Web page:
When Hurricane Sandy swept across the metro region in late October, every member of The New School community was affected. With power out downtown for days and transportation disrupted for months, students, faculty, and staff pulled together to care for our immediate community. Once the university was fully recovered, New Schoolers turned their attention to less fortunate communities that continued to struggle with the aftermath of the hurricane.
In November and December, the annual Winter Wishes Toy and Coat Drives, led by the Office of Student Development and Activities (OSDA) focused specifically on those who lost belongings during the hurricane. “It was a testament to the spirit of the university that we were able to maintain donations in a time of hardship,” says Nicholas Krebs, assistant director of OSDA.
Recovery work continued through the winter, with students traveling out to the Rockaways to participate in New York Cares muck-out operations in the hard-hit area: Stripping mold-riddled insulation and drywall and removing furniture from houses. The work was hard, cold, and wet and, according to Mira Weisenthal, a first-year organizational change management student at Milano, an opportunity to reflect on the nature of volunteer work. “Volunteerism is an active expression of community,” said Weisenthal. “And it’s usually pretty fun.”
Weisenthal wasn’t the only New School volunteer who learned from the recovery. Parsons assistant professor Mathan Ratinam directs the Humanitarian Design Lab at Parsons, which partners with NGOs and international development organizations like the Red Cross, the World Bank and the United Nations. When Sandy hit, Ratinam’s students had been focusing on disaster preparedness—but the storm “provided a rare opportunity to see all the other phases of [an] event: the appeal and the relief,” said Ratinam.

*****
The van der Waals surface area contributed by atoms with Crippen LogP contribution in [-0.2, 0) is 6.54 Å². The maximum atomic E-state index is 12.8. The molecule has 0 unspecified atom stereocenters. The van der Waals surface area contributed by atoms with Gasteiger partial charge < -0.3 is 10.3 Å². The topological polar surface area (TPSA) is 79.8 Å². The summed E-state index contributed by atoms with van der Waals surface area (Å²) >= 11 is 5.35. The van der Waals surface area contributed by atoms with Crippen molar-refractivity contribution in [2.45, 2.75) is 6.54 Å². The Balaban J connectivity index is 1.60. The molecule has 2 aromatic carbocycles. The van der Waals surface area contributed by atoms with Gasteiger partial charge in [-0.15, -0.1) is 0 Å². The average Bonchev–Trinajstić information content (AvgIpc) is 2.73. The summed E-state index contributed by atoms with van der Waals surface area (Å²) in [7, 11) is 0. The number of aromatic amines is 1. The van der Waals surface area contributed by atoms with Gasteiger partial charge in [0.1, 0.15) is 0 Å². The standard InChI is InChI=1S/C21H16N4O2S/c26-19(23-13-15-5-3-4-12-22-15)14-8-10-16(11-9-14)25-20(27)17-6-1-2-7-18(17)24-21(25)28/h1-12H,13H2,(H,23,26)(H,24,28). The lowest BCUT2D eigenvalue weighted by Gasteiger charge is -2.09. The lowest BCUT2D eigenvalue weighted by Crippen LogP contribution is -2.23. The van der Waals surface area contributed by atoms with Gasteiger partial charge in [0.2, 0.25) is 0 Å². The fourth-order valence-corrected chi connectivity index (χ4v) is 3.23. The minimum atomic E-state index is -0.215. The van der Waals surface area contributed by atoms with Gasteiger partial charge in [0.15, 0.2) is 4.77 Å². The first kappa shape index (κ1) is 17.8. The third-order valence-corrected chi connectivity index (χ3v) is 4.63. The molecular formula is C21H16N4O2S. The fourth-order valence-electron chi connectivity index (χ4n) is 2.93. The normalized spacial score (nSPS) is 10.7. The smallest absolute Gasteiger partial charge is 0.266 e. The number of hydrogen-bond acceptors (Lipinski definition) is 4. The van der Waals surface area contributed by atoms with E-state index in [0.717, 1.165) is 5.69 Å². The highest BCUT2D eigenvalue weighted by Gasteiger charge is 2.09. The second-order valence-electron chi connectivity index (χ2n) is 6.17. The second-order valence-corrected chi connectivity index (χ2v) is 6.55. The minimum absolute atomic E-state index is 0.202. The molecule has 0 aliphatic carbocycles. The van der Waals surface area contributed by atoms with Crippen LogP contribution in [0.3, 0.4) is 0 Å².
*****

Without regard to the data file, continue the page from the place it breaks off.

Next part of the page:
Students in Ratinam’s class volunteered at Sunset Park, Brooklyn’s St. Jacobi Lutheran Church, which served as a de facto headquarters for Occupy Sandy, a grassroots relief organization. The class spent a full day working on inventory management, meal preparation, and community and media relations. Ratinam himself continued to volunteer at St. Jacobi in the following months. “It was wonderful to see the operation evolve in a highly agile manner from day to day—not just fine tuning internal operations but also adapting to the changing situation in the effected areas,” he said.
Volunteer efforts continue this semester, with opportunities to match every level of skill or available time commitment. For more information about how you can help, email OSDA at firstname.lastname@example.org or call 212.229.5687.